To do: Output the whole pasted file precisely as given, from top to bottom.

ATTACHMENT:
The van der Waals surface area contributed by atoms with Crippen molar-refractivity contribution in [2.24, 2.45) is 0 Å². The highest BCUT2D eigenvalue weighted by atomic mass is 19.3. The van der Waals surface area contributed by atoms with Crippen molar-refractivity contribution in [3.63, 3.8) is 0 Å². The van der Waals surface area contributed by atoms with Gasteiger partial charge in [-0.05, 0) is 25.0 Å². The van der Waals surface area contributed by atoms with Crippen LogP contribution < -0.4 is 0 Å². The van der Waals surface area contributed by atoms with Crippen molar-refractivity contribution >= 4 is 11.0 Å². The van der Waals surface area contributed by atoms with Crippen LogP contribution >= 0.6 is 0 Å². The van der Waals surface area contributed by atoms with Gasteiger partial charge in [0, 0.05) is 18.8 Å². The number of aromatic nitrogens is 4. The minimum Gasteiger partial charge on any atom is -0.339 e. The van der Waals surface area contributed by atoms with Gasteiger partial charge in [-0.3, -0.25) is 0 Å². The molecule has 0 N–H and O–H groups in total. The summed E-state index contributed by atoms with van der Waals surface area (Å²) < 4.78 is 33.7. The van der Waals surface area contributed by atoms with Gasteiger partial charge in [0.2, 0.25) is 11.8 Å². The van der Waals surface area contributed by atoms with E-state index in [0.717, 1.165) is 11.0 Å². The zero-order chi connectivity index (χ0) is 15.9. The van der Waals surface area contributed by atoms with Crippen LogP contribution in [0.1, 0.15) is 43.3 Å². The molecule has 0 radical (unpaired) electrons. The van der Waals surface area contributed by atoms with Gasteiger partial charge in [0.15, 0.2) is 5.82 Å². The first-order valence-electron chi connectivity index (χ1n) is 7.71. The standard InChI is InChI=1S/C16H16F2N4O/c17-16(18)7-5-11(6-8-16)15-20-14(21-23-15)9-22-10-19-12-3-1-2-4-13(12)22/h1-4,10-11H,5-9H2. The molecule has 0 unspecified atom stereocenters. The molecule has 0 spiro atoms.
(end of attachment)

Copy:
The van der Waals surface area contributed by atoms with Crippen molar-refractivity contribution in [2.24, 2.45) is 0 Å². The highest BCUT2D eigenvalue weighted by atomic mass is 19.3. The van der Waals surface area contributed by atoms with Crippen molar-refractivity contribution in [3.63, 3.8) is 0 Å². The van der Waals surface area contributed by atoms with Gasteiger partial charge in [-0.05, 0) is 25.0 Å². The van der Waals surface area contributed by atoms with Crippen LogP contribution < -0.4 is 0 Å². The van der Waals surface area contributed by atoms with Crippen molar-refractivity contribution >= 4 is 11.0 Å². The van der Waals surface area contributed by atoms with Crippen LogP contribution >= 0.6 is 0 Å². The van der Waals surface area contributed by atoms with Gasteiger partial charge in [0, 0.05) is 18.8 Å². The number of aromatic nitrogens is 4. The minimum Gasteiger partial charge on any atom is -0.339 e. The van der Waals surface area contributed by atoms with Gasteiger partial charge in [-0.3, -0.25) is 0 Å². The molecule has 0 N–H and O–H groups in total. The summed E-state index contributed by atoms with van der Waals surface area (Å²) < 4.78 is 33.7. The van der Waals surface area contributed by atoms with Gasteiger partial charge in [0.2, 0.25) is 11.8 Å². The van der Waals surface area contributed by atoms with E-state index in [0.717, 1.165) is 11.0 Å². The zero-order chi connectivity index (χ0) is 15.9. The van der Waals surface area contributed by atoms with Crippen LogP contribution in [0.1, 0.15) is 43.3 Å². The molecule has 0 radical (unpaired) electrons. The van der Waals surface area contributed by atoms with Gasteiger partial charge in [0.15, 0.2) is 5.82 Å². The first-order valence-electron chi connectivity index (χ1n) is 7.71. The standard InChI is InChI=1S/C16H16F2N4O/c17-16(18)7-5-11(6-8-16)15-20-14(21-23-15)9-22-10-19-12-3-1-2-4-13(12)22/h1-4,10-11H,5-9H2. The molecule has 0 unspecified atom stereocenters. The molecule has 0 spiro atoms.